View Page. This was not the strange death of Liberal England, just implosion of the Lib Dems. That it didn’t go to Labour is Ed Miliband’s fault.
He had moved a little too far to the Left without persuading the country on why it should follow him. By contrast, Tony Blair’s landslide victories had a lot to do with pandering to the liberal consensus. Blair’s appeal was much the same as Cameron’s: capitalism with a social conscience. Both men are liberal in economics (a lightly regulated free market with a social safety net) and social policy (tolerant but not libertarian). That Blair and Cameron, the two most successful leaders of the last quarter century, are liberals in all but name suggests that a moderate majority exists in Britain. Amazing: just gone over 2,000 members who have joined #LibDems today - one every few seconds. A significant minority, however, are increasingly anti-liberal. People have good reason to be dissatisfied with the liberal consensus. If the Lib Dems have a future, then it lies in rescuing liberalism from itself. General Election 2015: the key moments.
Tim Farron: Is it all over for this classical liberal wing of the Lib Dems? - Jane Merrick - Commentators - The Independent. Remember when orange really was the new black?
In the summer of 2004, a group of radical Lib Dem MPs and parliamentary candidates contributed to a collection of essays designed to drag their party to the centre ground and make it a grown-up, credible partner in a government by proposing greater choice and market solutions in public services. It was The Orange Book and its authors included Nick Clegg (not then an MP) and Vince Cable. Six years later when David Laws, one of the book’s editors, brokered the deal with the Conservatives to form a coalition, the project was complete. But now that Tim Farron has defeated Norman Lamb, the candidate who came closest to The Orange Book mission, is it all over for this classical liberal wing of the Lib Dems?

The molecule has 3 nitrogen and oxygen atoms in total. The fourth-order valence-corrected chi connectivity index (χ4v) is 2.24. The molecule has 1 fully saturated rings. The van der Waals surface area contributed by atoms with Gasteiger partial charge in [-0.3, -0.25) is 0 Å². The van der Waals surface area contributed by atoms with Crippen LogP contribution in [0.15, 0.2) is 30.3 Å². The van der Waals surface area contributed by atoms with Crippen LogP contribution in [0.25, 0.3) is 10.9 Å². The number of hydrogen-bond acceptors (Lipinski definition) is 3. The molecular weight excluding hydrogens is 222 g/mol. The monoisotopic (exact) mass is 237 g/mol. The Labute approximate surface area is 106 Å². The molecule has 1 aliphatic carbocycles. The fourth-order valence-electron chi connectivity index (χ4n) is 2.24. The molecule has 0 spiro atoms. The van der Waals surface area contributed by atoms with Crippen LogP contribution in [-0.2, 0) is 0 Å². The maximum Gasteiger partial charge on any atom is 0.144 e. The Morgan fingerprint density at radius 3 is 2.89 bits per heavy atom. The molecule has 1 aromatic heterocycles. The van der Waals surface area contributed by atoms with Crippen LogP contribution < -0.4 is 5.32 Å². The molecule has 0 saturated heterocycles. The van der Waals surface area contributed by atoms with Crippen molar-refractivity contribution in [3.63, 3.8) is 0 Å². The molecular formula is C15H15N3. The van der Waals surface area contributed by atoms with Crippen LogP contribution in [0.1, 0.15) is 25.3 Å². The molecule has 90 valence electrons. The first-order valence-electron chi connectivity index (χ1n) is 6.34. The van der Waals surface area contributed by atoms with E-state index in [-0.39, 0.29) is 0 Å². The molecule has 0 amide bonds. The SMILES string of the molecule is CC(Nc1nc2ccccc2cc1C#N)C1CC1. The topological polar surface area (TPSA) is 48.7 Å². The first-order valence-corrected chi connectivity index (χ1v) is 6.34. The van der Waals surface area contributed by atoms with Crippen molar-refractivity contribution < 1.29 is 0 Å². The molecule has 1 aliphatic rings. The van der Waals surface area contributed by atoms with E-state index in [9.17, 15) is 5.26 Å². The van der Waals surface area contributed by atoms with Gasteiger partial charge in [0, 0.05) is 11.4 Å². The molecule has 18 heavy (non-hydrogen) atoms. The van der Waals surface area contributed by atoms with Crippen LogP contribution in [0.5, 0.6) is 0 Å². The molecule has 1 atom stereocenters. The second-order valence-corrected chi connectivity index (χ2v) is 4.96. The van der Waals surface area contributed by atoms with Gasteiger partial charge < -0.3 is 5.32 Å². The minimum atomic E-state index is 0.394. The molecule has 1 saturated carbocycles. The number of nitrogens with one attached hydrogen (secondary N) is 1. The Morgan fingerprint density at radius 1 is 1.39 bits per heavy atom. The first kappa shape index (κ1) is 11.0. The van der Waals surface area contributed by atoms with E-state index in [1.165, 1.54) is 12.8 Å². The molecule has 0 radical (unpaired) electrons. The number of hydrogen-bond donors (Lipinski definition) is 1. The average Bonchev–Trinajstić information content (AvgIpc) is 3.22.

In his victory speech, Farron said he wanted to bring the “millions” of liberals in Britain into the Lib Dems but his politics are closer to the old SDP element of the party. Britain is a “small l” liberal country. Boris Johnson Off the rails. Is Britain still liberal? It is great to see that you are enjoying the Prospect website.
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(If you prefer not to receive the newsletter you can unsubscribe at any time). Prospect takes your privacy seriously. Nick Clegg and British liberalism: revival, betrayal, or repositioning? The Liberal Democrats’ rightward shift in the decade since The Orange Book has helped make the Cameron-Clegg coalition possible.
Peter Sloman asks whether we should see it as a revival of classical liberalism, a reflection of neoliberal influences, or simply a recalibration of the party’s existing thought. One of the most fruitful debates in British political studies over the past twenty years has concerned New Labour’s relationship with its past. As the Cameron-Clegg coalition enters its final stages, there is much to be gained from looking at the contemporary Liberal Democrats in a similar light. That the party has moved rightward in the decade since The Orange Book can hardly be doubted – the very existence of the coalition is testimony to that – but the ideological character and historical significance of this shift have not always been well understood.
Here are some tentative preliminary thoughts. What today is called ‘economic liberalism’ is not Liberalism at all. About the Author.